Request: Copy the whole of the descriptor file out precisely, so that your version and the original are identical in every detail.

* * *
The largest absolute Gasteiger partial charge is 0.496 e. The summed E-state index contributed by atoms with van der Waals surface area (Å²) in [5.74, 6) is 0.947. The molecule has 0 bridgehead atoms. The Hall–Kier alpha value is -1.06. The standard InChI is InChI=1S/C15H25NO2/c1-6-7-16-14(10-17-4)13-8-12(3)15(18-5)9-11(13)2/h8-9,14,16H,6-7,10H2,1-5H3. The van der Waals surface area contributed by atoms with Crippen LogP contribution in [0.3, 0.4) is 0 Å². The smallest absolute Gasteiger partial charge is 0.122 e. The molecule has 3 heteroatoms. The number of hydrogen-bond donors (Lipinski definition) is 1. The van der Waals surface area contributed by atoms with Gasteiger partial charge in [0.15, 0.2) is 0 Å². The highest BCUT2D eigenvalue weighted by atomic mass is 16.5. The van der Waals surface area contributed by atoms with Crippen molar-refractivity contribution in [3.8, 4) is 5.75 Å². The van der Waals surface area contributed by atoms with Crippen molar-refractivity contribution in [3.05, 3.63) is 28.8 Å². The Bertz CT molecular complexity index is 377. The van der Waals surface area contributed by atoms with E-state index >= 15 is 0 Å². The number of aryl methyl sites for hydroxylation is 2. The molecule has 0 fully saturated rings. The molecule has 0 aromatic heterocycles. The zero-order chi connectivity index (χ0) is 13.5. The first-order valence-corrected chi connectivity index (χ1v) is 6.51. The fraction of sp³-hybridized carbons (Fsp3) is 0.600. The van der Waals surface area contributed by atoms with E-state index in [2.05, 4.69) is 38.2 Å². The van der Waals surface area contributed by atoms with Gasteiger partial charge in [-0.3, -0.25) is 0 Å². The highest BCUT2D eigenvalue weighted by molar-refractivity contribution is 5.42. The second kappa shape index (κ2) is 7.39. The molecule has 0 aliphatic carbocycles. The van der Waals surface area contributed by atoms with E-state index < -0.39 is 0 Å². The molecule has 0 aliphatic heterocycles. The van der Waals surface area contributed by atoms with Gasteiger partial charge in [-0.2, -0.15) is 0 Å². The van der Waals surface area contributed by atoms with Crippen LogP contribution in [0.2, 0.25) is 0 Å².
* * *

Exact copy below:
The largest absolute Gasteiger partial charge is 0.496 e. The summed E-state index contributed by atoms with van der Waals surface area (Å²) in [5.74, 6) is 0.947. The molecule has 0 bridgehead atoms. The Hall–Kier alpha value is -1.06. The standard InChI is InChI=1S/C15H25NO2/c1-6-7-16-14(10-17-4)13-8-12(3)15(18-5)9-11(13)2/h8-9,14,16H,6-7,10H2,1-5H3. The van der Waals surface area contributed by atoms with Crippen LogP contribution in [0.3, 0.4) is 0 Å². The smallest absolute Gasteiger partial charge is 0.122 e. The molecule has 3 heteroatoms. The number of hydrogen-bond donors (Lipinski definition) is 1. The van der Waals surface area contributed by atoms with Gasteiger partial charge in [0.15, 0.2) is 0 Å². The highest BCUT2D eigenvalue weighted by atomic mass is 16.5. The van der Waals surface area contributed by atoms with Crippen molar-refractivity contribution in [3.8, 4) is 5.75 Å². The van der Waals surface area contributed by atoms with Crippen molar-refractivity contribution in [3.05, 3.63) is 28.8 Å². The Bertz CT molecular complexity index is 377. The van der Waals surface area contributed by atoms with E-state index >= 15 is 0 Å². The number of aryl methyl sites for hydroxylation is 2. The molecule has 0 fully saturated rings. The molecule has 0 aromatic heterocycles. The zero-order chi connectivity index (χ0) is 13.5. The first-order valence-corrected chi connectivity index (χ1v) is 6.51. The fraction of sp³-hybridized carbons (Fsp3) is 0.600. The van der Waals surface area contributed by atoms with E-state index in [2.05, 4.69) is 38.2 Å². The van der Waals surface area contributed by atoms with Gasteiger partial charge in [-0.3, -0.25) is 0 Å². The highest BCUT2D eigenvalue weighted by molar-refractivity contribution is 5.42. The second kappa shape index (κ2) is 7.39. The molecule has 0 aliphatic carbocycles. The van der Waals surface area contributed by atoms with E-state index < -0.39 is 0 Å². The molecule has 0 aliphatic heterocycles. The van der Waals surface area contributed by atoms with Gasteiger partial charge in [-0.2, -0.15) is 0 Å². The van der Waals surface area contributed by atoms with Crippen LogP contribution in [0.2, 0.25) is 0 Å².